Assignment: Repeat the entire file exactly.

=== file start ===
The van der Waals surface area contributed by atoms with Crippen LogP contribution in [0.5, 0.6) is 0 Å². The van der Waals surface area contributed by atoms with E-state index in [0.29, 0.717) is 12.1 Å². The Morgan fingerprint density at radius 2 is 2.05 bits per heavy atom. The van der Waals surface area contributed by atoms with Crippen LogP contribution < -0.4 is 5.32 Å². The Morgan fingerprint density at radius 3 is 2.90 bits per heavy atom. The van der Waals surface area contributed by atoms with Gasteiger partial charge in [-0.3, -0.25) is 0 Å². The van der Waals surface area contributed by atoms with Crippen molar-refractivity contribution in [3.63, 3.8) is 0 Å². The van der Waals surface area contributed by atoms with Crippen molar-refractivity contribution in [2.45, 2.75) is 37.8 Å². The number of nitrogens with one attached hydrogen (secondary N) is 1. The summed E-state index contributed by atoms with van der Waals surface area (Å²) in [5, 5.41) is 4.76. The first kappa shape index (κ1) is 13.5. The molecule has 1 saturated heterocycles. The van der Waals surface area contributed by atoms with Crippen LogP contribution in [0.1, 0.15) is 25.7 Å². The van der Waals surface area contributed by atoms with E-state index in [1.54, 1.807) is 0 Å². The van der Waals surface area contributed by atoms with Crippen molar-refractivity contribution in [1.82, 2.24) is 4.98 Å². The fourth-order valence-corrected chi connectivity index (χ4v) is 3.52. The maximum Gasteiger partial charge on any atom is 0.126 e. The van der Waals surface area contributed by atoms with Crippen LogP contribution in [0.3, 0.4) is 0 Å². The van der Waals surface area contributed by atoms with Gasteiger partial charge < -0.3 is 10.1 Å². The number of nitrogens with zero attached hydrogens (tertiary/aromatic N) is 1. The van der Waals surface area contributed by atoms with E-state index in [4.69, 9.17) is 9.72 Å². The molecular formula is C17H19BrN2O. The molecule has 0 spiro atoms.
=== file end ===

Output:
The van der Waals surface area contributed by atoms with Crippen LogP contribution in [0.5, 0.6) is 0 Å². The van der Waals surface area contributed by atoms with E-state index in [0.29, 0.717) is 12.1 Å². The Morgan fingerprint density at radius 2 is 2.05 bits per heavy atom. The van der Waals surface area contributed by atoms with Crippen LogP contribution < -0.4 is 5.32 Å². The Morgan fingerprint density at radius 3 is 2.90 bits per heavy atom. The van der Waals surface area contributed by atoms with Gasteiger partial charge in [-0.3, -0.25) is 0 Å². The van der Waals surface area contributed by atoms with Crippen molar-refractivity contribution in [3.63, 3.8) is 0 Å². The van der Waals surface area contributed by atoms with Crippen molar-refractivity contribution in [2.45, 2.75) is 37.8 Å². The number of nitrogens with one attached hydrogen (secondary N) is 1. The summed E-state index contributed by atoms with van der Waals surface area (Å²) in [5, 5.41) is 4.76. The first kappa shape index (κ1) is 13.5. The molecule has 1 saturated heterocycles. The van der Waals surface area contributed by atoms with Crippen LogP contribution in [0.1, 0.15) is 25.7 Å². The van der Waals surface area contributed by atoms with E-state index in [1.54, 1.807) is 0 Å². The van der Waals surface area contributed by atoms with Crippen molar-refractivity contribution in [1.82, 2.24) is 4.98 Å². The fourth-order valence-corrected chi connectivity index (χ4v) is 3.52. The maximum Gasteiger partial charge on any atom is 0.126 e. The van der Waals surface area contributed by atoms with Crippen LogP contribution in [0.3, 0.4) is 0 Å². The van der Waals surface area contributed by atoms with Gasteiger partial charge < -0.3 is 10.1 Å². The number of nitrogens with zero attached hydrogens (tertiary/aromatic N) is 1. The van der Waals surface area contributed by atoms with E-state index in [4.69, 9.17) is 9.72 Å². The molecular formula is C17H19BrN2O. The molecule has 0 spiro atoms.